To change stations manually, you have to turn one of the faux iPod scroll wheels on top of the unit--the other is for adjusting the volume--and make sure that you don't go past the station you want (you can also use "scan" buttons on the remote).
In earlier reviews, we complained that the dials were a little slippery because of their shiny finish. The good news is that the designers have given the dials a rougher, grippier finish, making us think that someone may actually read our reviews and use them to improve their products. That said, some users may prefer actual knobs rather than the flat wheels.
As noted, you can use the remote to toggle through radio presets, autoscan for radio stations, skip forward and backward through your songs, adjust bass and treble levels (yes, there's an EQ), and hit the snooze/dimmer button remotely. New to this model is the ability to navigate menus on your iPod remotely, though you'll need to be standing or sitting a few feet away from the system to see those menus. Still, using the remote for navigation is preferable to using the scroll wheel when the device is docked, which can be a bit awkward.
Another small but important addition to the iH9: a "3D" mode in the equalizer settings. We've seen similar modes on other iPod audio systems, and they're designed through a bit of processing magic to expand the sound stage (when you have two speakers spaced only a few inches apart, you get very little in the way of stereo separation). We're happy to report that the 3D mode on the iH9 has a significant impact on sound quality, and we doubt that you'll ever turn it off, once you engage it.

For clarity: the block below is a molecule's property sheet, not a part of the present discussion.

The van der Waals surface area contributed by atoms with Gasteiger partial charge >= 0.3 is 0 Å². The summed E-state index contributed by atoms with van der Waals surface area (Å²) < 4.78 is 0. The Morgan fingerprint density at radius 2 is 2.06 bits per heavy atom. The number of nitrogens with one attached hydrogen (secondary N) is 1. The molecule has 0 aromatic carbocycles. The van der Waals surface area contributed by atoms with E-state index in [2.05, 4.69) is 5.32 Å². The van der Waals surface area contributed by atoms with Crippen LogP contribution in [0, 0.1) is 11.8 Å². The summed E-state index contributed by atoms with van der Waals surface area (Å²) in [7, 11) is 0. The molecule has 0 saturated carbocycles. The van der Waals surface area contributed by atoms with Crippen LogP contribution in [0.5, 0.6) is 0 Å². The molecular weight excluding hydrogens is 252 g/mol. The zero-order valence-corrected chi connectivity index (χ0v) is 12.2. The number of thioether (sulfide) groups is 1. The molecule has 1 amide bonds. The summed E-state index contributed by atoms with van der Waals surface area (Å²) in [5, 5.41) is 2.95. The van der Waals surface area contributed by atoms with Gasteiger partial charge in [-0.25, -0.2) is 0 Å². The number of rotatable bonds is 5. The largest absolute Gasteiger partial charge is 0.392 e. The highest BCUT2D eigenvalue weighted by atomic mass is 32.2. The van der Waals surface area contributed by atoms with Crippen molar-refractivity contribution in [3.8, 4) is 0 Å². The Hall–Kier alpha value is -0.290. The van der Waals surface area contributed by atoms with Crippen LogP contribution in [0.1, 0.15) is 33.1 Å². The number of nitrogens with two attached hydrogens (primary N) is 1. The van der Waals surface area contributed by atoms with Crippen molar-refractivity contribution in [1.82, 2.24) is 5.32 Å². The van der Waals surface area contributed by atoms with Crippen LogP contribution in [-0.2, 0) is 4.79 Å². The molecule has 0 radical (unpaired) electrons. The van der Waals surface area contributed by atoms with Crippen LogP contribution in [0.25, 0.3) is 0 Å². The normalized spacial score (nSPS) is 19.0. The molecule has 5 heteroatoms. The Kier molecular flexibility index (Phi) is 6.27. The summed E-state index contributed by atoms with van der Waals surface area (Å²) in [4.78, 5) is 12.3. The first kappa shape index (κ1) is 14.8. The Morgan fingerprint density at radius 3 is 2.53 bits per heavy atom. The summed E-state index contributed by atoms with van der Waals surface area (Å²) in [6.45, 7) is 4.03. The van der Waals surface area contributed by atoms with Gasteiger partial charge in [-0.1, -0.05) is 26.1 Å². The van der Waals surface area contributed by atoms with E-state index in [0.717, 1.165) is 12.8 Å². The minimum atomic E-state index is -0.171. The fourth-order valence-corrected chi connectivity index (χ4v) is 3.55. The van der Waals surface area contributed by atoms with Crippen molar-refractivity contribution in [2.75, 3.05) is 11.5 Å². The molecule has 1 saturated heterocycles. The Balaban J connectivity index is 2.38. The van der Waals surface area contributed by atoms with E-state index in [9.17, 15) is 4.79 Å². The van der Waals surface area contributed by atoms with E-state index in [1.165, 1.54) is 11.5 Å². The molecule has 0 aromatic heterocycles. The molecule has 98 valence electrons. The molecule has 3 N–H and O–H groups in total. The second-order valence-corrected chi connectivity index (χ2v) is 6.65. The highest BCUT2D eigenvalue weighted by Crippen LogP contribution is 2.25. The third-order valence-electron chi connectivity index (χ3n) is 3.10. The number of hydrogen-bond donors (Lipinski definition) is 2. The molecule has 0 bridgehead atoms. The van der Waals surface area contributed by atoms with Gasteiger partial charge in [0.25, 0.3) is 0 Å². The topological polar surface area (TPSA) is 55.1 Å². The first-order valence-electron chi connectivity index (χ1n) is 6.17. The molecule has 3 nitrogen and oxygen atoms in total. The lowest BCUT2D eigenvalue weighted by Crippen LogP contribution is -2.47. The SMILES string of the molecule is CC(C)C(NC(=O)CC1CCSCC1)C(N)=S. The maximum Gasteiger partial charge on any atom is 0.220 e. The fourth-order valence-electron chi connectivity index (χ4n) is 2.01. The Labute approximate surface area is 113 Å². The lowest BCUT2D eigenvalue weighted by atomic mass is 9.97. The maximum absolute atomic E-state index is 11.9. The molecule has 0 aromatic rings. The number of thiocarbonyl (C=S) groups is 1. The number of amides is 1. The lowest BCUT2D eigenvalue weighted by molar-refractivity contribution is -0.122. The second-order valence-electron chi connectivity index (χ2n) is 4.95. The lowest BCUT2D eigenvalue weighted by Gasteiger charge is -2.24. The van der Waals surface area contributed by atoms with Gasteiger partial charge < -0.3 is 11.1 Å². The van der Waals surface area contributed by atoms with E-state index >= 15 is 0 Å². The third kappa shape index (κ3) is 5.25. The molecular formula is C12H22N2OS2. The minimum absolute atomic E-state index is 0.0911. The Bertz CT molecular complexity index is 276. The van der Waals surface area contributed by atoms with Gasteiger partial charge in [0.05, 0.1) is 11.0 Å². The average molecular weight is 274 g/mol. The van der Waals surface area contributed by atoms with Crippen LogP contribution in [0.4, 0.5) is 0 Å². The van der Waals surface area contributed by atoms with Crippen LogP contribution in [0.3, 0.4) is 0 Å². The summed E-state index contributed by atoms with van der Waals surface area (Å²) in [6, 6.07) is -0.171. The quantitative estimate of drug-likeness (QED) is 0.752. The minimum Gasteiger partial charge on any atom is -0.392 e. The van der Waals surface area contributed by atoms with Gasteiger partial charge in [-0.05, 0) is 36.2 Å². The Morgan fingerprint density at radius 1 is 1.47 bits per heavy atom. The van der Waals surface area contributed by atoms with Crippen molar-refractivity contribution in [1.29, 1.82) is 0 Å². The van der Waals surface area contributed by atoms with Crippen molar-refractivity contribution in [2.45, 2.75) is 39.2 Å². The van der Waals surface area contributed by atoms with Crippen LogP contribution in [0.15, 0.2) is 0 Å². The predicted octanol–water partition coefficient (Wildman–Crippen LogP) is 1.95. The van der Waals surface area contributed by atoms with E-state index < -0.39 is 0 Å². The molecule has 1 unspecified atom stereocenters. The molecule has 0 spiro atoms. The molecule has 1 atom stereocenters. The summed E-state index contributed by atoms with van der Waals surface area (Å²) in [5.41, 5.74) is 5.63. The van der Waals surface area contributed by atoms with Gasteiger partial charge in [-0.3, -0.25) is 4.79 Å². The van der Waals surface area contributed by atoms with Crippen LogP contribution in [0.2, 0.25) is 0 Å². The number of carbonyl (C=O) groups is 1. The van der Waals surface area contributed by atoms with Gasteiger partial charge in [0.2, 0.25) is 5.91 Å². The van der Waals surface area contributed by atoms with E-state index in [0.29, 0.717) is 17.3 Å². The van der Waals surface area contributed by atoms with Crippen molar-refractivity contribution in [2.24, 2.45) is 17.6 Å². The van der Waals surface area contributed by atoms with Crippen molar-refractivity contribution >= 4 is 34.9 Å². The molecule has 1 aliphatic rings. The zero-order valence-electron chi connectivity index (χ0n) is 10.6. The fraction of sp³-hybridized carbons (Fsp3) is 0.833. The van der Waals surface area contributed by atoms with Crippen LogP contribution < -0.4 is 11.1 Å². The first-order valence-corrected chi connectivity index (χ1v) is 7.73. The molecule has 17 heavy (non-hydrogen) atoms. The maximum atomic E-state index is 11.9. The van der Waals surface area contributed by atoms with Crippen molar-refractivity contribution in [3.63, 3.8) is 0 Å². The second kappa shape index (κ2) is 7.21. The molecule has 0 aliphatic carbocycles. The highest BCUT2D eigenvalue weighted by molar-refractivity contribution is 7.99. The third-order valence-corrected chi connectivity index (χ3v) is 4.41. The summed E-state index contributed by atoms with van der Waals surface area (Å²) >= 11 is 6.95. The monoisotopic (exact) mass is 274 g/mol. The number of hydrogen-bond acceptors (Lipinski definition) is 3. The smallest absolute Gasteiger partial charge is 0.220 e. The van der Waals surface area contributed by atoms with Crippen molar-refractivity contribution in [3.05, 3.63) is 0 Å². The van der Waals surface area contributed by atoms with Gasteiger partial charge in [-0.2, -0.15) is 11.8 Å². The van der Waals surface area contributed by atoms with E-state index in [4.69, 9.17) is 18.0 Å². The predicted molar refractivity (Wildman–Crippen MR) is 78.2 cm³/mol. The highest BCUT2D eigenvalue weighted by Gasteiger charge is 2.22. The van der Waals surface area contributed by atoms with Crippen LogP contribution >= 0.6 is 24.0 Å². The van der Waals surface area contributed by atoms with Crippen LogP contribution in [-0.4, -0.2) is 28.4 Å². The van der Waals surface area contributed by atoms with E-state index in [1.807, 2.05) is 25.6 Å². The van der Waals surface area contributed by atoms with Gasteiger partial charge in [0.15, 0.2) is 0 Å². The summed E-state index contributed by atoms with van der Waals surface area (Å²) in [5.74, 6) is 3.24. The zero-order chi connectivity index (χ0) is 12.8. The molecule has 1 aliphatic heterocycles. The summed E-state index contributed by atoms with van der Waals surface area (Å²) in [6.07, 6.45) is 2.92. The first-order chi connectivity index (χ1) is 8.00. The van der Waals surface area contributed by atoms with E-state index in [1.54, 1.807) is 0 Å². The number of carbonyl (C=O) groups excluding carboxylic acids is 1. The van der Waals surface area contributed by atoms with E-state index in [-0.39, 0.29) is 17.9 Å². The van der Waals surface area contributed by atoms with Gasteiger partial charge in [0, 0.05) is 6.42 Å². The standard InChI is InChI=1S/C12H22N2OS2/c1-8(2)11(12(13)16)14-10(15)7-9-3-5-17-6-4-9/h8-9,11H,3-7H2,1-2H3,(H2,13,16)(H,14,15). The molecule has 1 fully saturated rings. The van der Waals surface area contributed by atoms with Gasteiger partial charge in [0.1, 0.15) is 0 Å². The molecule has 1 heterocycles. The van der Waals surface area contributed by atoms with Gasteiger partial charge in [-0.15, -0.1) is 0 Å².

With the 3D mode active, the iH9 sounds better than previous iHome clock radio models in the series that we've tested. That doesn't mean that the iH9 is on a par with more expensive iPod clock radio systems, such as the Tivoli Audio iYiYi and the JBL On Time, but the gap has narrowed. The system still sounds best when you're sitting or lying about 4 or 5 feet away from it, but it can fill a small room or office with sound.
Not surprisingly, the iH9 shows its audio chops on light-listening favorites such as Mike BublÃ©'s sentimental ballad "Home," but it didn't embarrass itself when we fed it something that rocked a little more: the Goo Goo Dolls' "Better Days" and Prince's bass-heavy 3121 album didn't hurt the little system--or our ears--as bad as we thought it might. While the iH9 doesn't deliver a ton of bass, SDI's managed to squeeze a bit more out of this one than previous models. You'll still run into problems at higher volumes, but all in all, the sound compares favorably to other iPod speaker system in this modest price range.
What's missing from the iHome iH9? Not much, considering the price. A sensor that could automatically adjust the LCD brightness to the room's ambient light would be nice. And the top-mounted iPod could be a recipe for damage when sleepyheaded users are fumbling for the snooze bar in the morning. Logitech's forthcoming Pure-Fi Dream, for instance, has a lower iPod dock and even offers light and alarm controls via a nearby wave of the hand--but it costs more than twice as much as the iH9.
Alternately, while the Logitech Pure-Fi Elite offers notably better sound for just $20 more than the iHome, it won't be much help in getting you up in the morning--it only has a clock, no alarm.
In the final analysis, iHome continues to improve its popular iPod clock radio while keeping the price around $100. The new display, the design tweaks, and the ability to navigate your iPod menu system via the remote are notable upgrades. While some buyers may be turned off by the iH9's somewhat pedestrian looks, if you don't mind them--or even dig them--the iH9 is good buy at this price.